The bill would allow newspapers to mail many more sample copies to non-subscribers in their home counties at the same rate they pay the Postal Service to deliver papers to subscribers. The current limit is 10 percent of annual home-county circulation, enacted more than a century ago. The bill would make it 50%, which would only enable more sample-copy subscription appeals but provide total market coverage for advertisers that don't normally advertise in newspapers.
|U.S. Rep. James Comer, R-Kentucky|
Postmaster General Louis DeJoy didn't like the 50% provision, but went along to get the bill through the House. Still unhappy are delivery companies FedEx and United Parcel Service, which "oppose a section of the bill that would require the Postal Service to set up an integrated network to deliver packages and other so-called competitive products, worrying that would keep rates artificially low for shippers like Amazon," Hughes reports. "Sen. Rick Scott, R-Fla., slowed progress on the Senate floor last month, saying that he was worried about costs being shifted to Medicare." The bill would remove the costly law that makes USPS pre-fund its retiree costs and require retirees to sign up for Medicare at 65.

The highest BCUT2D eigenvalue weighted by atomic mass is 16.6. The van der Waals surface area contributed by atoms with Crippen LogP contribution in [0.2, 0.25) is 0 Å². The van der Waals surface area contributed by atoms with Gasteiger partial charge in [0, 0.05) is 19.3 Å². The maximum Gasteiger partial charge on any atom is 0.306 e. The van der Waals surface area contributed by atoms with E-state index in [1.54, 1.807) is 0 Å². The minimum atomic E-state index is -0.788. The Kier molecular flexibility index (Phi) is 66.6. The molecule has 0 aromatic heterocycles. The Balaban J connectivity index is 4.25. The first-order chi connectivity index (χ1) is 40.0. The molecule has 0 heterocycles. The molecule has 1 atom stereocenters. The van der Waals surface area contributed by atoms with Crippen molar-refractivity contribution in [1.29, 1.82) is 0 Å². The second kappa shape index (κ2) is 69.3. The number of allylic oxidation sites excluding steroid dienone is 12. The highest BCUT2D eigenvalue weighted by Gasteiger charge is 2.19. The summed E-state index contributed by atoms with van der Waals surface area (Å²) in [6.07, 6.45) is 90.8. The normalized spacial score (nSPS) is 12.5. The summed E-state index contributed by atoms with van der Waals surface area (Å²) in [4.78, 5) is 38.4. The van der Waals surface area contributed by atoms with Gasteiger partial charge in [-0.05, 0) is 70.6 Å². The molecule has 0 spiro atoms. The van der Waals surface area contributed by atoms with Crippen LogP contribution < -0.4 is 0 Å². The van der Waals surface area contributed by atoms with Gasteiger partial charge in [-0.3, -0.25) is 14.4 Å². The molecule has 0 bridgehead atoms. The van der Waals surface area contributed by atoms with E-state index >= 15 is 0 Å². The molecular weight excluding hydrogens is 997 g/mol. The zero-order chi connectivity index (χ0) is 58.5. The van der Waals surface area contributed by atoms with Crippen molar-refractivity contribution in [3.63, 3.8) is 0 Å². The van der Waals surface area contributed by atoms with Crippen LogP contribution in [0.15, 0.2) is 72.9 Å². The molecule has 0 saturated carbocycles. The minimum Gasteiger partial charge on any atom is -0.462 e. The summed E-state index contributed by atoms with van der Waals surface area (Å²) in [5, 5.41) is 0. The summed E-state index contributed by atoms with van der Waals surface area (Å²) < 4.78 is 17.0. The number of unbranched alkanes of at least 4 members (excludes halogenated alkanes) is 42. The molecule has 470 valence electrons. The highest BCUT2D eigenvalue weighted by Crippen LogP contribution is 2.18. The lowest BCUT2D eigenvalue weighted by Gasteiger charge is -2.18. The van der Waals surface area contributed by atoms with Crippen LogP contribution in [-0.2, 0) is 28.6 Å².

"Comer said that the turning point [in the House] came when postal unions, which tend to align with Democrats, went to committee Democrats to say that legislation was needed and that Mr. Comer would be a sincere partner," Hughes reports. "A person close to the postal unions said that they spoke to Democratic lawmakers and staff to say that Mr. Comer was serious about wanting to get a deal done. It was an important statement at a moment when some feared Mr. Comer would pull away from talks because of his outrage at the treatment of Mr. DeJoy."
Comer said he told Democrats, “They’re going to kill this bill if they continue to say they’re going to get rid of DeJoy. Not because the Republicans are married to DeJoy, but here’s a guy that’s trying to come up with a reform plan.”
"Comer said he also argued to fellow Republicans that rural areas dominated by the GOP depended on a reliable postal service, and that privatization, as Donald Trump had proposed, was no substitute, given that delivery is less lucrative in sprawling rural areas."